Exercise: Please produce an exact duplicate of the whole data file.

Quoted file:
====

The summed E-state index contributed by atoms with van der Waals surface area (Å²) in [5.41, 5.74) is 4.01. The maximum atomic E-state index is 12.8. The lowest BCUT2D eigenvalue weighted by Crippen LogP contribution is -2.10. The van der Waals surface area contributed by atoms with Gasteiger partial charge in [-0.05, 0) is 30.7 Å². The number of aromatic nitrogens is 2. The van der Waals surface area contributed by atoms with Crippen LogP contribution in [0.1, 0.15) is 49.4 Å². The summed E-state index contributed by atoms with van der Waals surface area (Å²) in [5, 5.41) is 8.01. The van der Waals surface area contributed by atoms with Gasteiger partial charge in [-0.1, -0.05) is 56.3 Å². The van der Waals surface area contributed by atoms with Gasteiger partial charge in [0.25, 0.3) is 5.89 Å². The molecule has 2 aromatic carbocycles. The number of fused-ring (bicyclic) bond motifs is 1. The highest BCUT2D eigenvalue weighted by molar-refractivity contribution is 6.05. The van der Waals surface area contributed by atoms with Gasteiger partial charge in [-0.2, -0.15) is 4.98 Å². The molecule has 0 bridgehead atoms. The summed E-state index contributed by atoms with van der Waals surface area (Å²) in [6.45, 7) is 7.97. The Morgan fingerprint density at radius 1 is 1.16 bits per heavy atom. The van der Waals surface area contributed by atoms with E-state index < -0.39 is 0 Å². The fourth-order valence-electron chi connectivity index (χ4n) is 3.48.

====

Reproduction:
The summed E-state index contributed by atoms with van der Waals surface area (Å²) in [5.41, 5.74) is 4.01. The maximum atomic E-state index is 12.8. The lowest BCUT2D eigenvalue weighted by Crippen LogP contribution is -2.10. The van der Waals surface area contributed by atoms with Gasteiger partial charge in [-0.05, 0) is 30.7 Å². The number of aromatic nitrogens is 2. The van der Waals surface area contributed by atoms with Crippen LogP contribution in [0.1, 0.15) is 49.4 Å². The summed E-state index contributed by atoms with van der Waals surface area (Å²) in [5, 5.41) is 8.01. The van der Waals surface area contributed by atoms with Gasteiger partial charge in [-0.1, -0.05) is 56.3 Å². The van der Waals surface area contributed by atoms with Gasteiger partial charge in [0.25, 0.3) is 5.89 Å². The molecule has 2 aromatic carbocycles. The number of fused-ring (bicyclic) bond motifs is 1. The highest BCUT2D eigenvalue weighted by molar-refractivity contribution is 6.05. The van der Waals surface area contributed by atoms with Gasteiger partial charge in [-0.2, -0.15) is 4.98 Å². The molecule has 0 bridgehead atoms. The summed E-state index contributed by atoms with van der Waals surface area (Å²) in [6.45, 7) is 7.97. The Morgan fingerprint density at radius 1 is 1.16 bits per heavy atom. The van der Waals surface area contributed by atoms with E-state index < -0.39 is 0 Å². The fourth-order valence-electron chi connectivity index (χ4n) is 3.48.